Iron Age jewellery found in Shropshire declared treasure

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Silver gilt brooch of medieval dateImage source, British Museum's Portable Antiquities Scheme
Image caption,
The medieval brooch dates from 1200 - 1300AD

An Iron Age ring and a Medieval brooch, both found in Shropshire, have been declared as treasure.

The gold ring, which dates from 400 to 200BC, was only the sixth of its kind found in Britain.

Coroner John Ellery declared the items treasure during inquests believed to be the first in the county to have been held via video link.

Shropshire Museums has expressed an interest in acquiring both items to put on display.

The ring was discovered by metal detectorist Christopher Mussell in Frodesley in south Shropshire.

Image source, British Museum's Portable Antiquities Scheme
Image caption,
The gold ring was uncovered in south Shropshire

It was similar to rings more commonly found in Switzerland, which the Portable Antiquities Scheme, the body that records finds made by members of the public, said could suggest it was imported from the continent or be a local copy.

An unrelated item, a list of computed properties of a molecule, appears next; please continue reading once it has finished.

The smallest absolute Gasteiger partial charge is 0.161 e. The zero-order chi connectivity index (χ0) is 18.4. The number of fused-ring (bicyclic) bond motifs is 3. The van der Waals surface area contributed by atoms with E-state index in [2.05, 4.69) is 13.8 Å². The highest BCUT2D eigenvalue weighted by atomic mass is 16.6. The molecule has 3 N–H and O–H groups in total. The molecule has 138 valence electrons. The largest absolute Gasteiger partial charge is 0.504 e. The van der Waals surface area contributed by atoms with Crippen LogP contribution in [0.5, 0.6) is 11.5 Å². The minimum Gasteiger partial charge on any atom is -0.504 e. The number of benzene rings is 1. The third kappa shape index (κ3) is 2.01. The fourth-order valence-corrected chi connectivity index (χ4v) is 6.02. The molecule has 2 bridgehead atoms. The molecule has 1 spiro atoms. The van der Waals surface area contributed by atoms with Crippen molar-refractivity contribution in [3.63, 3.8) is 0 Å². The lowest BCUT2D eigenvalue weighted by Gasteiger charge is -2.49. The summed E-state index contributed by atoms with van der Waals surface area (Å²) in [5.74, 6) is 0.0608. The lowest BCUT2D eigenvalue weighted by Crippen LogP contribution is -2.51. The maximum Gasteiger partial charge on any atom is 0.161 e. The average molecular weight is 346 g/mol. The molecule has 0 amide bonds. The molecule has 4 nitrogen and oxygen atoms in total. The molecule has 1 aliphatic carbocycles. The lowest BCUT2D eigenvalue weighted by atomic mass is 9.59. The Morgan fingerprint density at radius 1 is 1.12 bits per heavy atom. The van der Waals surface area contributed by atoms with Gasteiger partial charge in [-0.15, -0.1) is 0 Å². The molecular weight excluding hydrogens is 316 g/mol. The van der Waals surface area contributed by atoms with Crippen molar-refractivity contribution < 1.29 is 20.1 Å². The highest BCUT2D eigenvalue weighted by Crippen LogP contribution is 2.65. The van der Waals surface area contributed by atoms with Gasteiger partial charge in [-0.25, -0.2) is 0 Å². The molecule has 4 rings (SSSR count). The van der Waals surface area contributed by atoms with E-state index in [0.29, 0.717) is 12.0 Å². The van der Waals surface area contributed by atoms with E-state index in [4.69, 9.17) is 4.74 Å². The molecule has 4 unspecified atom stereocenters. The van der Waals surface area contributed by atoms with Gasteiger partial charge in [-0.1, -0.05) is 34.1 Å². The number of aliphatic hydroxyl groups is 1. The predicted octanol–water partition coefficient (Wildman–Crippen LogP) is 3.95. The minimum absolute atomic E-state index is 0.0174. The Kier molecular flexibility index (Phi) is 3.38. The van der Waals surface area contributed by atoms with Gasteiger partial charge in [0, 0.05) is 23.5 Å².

Peter Reavill, Finds Liaison Officer for Shropshire, said Iron Age finds formed of precious metal in the county were "exceedingly rare".

"We know the county has amazingly rich prehistoric and specifically Iron Age archaeology with numerous important hill-forts," he said.

"What we don't have is a great understanding of where these people lived, traded and farmed - this tiny personal object throws a beam of light on to the individual who once wore it."

Image source, Mark Lambert
Image caption,
The brooch was found near Bridgnorth by metal detectorist Mark Lambert

The silver-gilt brooch, which dates from 1200-1300AD, was discovered by metal detectorist Mark Lambert near Bridgnorth and is formed of two carved centaurs.

Although its original pin was missing, it was thought it may have looped around the arm or waist of one centaur, but it could also have been sewn on to a garment, like a badge.

"The brooch has hardly any wear on it and looks almost as good as the day it was lost some 800 years ago," Mr Reavill said.

Both inquests were held on 21 April.

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